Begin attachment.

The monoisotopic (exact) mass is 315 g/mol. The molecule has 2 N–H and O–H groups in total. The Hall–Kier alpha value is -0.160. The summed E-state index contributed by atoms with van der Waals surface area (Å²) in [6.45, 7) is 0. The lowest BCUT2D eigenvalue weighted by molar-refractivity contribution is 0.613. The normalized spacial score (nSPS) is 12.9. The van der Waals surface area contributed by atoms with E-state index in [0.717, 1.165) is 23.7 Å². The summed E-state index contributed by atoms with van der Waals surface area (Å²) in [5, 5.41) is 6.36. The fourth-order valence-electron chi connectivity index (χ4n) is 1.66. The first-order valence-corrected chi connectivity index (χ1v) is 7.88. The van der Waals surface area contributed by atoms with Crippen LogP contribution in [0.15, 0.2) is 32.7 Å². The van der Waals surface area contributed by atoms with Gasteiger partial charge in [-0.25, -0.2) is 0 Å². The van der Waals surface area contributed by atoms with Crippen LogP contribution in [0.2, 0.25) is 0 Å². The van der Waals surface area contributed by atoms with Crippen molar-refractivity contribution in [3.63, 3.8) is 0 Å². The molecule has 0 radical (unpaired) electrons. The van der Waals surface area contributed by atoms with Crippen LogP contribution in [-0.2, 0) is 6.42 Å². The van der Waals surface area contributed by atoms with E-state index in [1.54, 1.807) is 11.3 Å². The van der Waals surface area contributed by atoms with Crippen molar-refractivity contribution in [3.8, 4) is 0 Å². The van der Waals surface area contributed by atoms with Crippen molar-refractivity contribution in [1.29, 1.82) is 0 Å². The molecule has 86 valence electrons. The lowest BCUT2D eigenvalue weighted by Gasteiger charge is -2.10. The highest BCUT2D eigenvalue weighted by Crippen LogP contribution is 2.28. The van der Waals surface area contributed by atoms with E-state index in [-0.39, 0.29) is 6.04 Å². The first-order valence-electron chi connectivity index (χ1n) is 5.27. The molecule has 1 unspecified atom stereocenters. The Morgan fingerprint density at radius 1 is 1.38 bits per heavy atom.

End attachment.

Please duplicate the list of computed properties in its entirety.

The monoisotopic (exact) mass is 315 g/mol. The molecule has 2 N–H and O–H groups in total. The Hall–Kier alpha value is -0.160. The summed E-state index contributed by atoms with van der Waals surface area (Å²) in [6.45, 7) is 0. The lowest BCUT2D eigenvalue weighted by molar-refractivity contribution is 0.613. The normalized spacial score (nSPS) is 12.9. The van der Waals surface area contributed by atoms with E-state index in [0.717, 1.165) is 23.7 Å². The summed E-state index contributed by atoms with van der Waals surface area (Å²) in [5, 5.41) is 6.36. The fourth-order valence-electron chi connectivity index (χ4n) is 1.66. The first-order valence-corrected chi connectivity index (χ1v) is 7.88. The van der Waals surface area contributed by atoms with Crippen LogP contribution in [0.15, 0.2) is 32.7 Å². The van der Waals surface area contributed by atoms with Gasteiger partial charge in [-0.25, -0.2) is 0 Å². The van der Waals surface area contributed by atoms with Crippen LogP contribution in [0.2, 0.25) is 0 Å². The van der Waals surface area contributed by atoms with Crippen molar-refractivity contribution in [3.63, 3.8) is 0 Å². The molecule has 0 radical (unpaired) electrons. The van der Waals surface area contributed by atoms with Crippen LogP contribution in [-0.2, 0) is 6.42 Å². The van der Waals surface area contributed by atoms with E-state index in [1.54, 1.807) is 11.3 Å². The van der Waals surface area contributed by atoms with Crippen molar-refractivity contribution in [3.8, 4) is 0 Å². The van der Waals surface area contributed by atoms with Crippen molar-refractivity contribution in [1.29, 1.82) is 0 Å². The molecule has 86 valence electrons. The lowest BCUT2D eigenvalue weighted by Gasteiger charge is -2.10. The highest BCUT2D eigenvalue weighted by Crippen LogP contribution is 2.28. The van der Waals surface area contributed by atoms with E-state index in [-0.39, 0.29) is 6.04 Å². The first-order valence-electron chi connectivity index (χ1n) is 5.27. The molecule has 1 unspecified atom stereocenters. The Morgan fingerprint density at radius 1 is 1.38 bits per heavy atom.